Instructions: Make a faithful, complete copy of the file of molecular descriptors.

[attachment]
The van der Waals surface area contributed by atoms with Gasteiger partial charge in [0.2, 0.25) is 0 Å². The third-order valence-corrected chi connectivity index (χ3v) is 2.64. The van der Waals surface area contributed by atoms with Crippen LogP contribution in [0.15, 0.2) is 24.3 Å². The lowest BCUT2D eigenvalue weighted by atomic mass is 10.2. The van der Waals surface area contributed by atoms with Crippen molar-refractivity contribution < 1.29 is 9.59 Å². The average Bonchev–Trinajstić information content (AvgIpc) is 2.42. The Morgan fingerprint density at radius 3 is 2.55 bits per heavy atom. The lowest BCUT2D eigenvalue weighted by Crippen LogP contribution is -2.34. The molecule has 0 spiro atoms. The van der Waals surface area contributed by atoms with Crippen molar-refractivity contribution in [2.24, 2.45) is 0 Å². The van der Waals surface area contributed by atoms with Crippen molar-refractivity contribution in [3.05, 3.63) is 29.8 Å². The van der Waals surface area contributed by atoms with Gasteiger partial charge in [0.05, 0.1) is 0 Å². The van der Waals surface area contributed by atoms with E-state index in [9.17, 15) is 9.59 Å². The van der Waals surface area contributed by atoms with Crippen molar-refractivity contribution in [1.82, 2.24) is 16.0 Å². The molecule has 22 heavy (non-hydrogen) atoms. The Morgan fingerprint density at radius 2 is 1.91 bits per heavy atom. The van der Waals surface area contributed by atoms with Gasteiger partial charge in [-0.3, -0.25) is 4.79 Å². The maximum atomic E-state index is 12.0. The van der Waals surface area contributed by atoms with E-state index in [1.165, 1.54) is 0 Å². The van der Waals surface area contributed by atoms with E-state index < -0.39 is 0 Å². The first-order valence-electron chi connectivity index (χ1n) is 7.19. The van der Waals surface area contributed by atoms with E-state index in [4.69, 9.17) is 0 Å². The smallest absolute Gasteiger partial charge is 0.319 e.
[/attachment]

The van der Waals surface area contributed by atoms with Gasteiger partial charge in [0.2, 0.25) is 0 Å². The third-order valence-corrected chi connectivity index (χ3v) is 2.64. The van der Waals surface area contributed by atoms with Crippen LogP contribution in [0.15, 0.2) is 24.3 Å². The lowest BCUT2D eigenvalue weighted by atomic mass is 10.2. The van der Waals surface area contributed by atoms with Crippen molar-refractivity contribution < 1.29 is 9.59 Å². The average Bonchev–Trinajstić information content (AvgIpc) is 2.42. The Morgan fingerprint density at radius 3 is 2.55 bits per heavy atom. The lowest BCUT2D eigenvalue weighted by Crippen LogP contribution is -2.34. The molecule has 0 spiro atoms. The van der Waals surface area contributed by atoms with Crippen molar-refractivity contribution in [2.24, 2.45) is 0 Å². The van der Waals surface area contributed by atoms with Crippen molar-refractivity contribution in [3.05, 3.63) is 29.8 Å². The van der Waals surface area contributed by atoms with Gasteiger partial charge in [0.05, 0.1) is 0 Å². The van der Waals surface area contributed by atoms with E-state index in [9.17, 15) is 9.59 Å². The van der Waals surface area contributed by atoms with Crippen molar-refractivity contribution in [1.82, 2.24) is 16.0 Å². The molecule has 22 heavy (non-hydrogen) atoms. The Morgan fingerprint density at radius 2 is 1.91 bits per heavy atom. The van der Waals surface area contributed by atoms with Gasteiger partial charge in [-0.3, -0.25) is 4.79 Å². The maximum atomic E-state index is 12.0. The van der Waals surface area contributed by atoms with E-state index in [1.165, 1.54) is 0 Å². The van der Waals surface area contributed by atoms with E-state index < -0.39 is 0 Å². The first-order valence-electron chi connectivity index (χ1n) is 7.19. The van der Waals surface area contributed by atoms with E-state index in [4.69, 9.17) is 0 Å². The smallest absolute Gasteiger partial charge is 0.319 e.